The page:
Insidious is like a fresh coat of paint on the old haunted house movie. Director James Wan and writer Leigh Wannell, the team that birthed the grisly Saw franchise, are working in a completely different realm of horror, tying together familiar genre elements (creaky doors, séances, possession, demons with a lipstick fetish?) into one seriously effective spine-tingler. This PG-13 frightfest is well paced and methodically constructed, giving you pause whenever a character ventures offscreen. It finds a way to make old fears scary again. Wan and Wannell find ways to get under your skin. The final act lacks the precision of the rest of the movie, settling on too many explanations and a jumble of action, but the movie works. There are plenty of memorable, deeply creepy images afoot, the score of shrieking violins is a great addition to the ambiance, and the characters seem, given the outlandish scenario, fairly realistic and relatable. Rose Byrne and Patrick Wilson make a rather sweet married couple. Insidious is something of an old school horror film, using clever tricks and avoiding obvious clichés while building a genuine atmosphere of trepidation. The movie got me to yell at my TV, which is an achievement in itself for a horror flick. I lost my sense of place and reverted back to a participant, spooked at what may be lurking in the dark. Not too bad for PG-13.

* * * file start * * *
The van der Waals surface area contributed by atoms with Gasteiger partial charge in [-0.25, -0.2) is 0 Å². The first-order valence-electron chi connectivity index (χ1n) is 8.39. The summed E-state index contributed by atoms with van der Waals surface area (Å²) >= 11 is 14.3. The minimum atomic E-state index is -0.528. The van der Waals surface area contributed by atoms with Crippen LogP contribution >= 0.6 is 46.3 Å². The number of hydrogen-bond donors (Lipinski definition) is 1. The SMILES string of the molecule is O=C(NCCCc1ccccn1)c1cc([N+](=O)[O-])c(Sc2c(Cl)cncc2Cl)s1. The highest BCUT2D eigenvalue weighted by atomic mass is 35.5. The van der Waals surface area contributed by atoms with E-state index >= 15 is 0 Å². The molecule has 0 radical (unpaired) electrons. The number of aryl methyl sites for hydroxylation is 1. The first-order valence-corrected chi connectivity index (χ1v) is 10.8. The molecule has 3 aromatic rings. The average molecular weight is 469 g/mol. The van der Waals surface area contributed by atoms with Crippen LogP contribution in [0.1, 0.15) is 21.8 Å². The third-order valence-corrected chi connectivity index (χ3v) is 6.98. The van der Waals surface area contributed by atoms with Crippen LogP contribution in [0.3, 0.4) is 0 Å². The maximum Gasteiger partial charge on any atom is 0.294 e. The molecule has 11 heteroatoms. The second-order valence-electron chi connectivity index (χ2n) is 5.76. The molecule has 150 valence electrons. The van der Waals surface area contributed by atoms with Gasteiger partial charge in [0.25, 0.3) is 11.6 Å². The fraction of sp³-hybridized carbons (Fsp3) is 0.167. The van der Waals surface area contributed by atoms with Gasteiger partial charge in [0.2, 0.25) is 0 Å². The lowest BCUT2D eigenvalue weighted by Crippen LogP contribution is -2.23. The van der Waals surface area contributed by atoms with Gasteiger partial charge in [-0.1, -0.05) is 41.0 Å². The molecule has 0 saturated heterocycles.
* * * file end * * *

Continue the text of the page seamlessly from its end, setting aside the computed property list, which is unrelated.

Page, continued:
Nate’s Grade: B+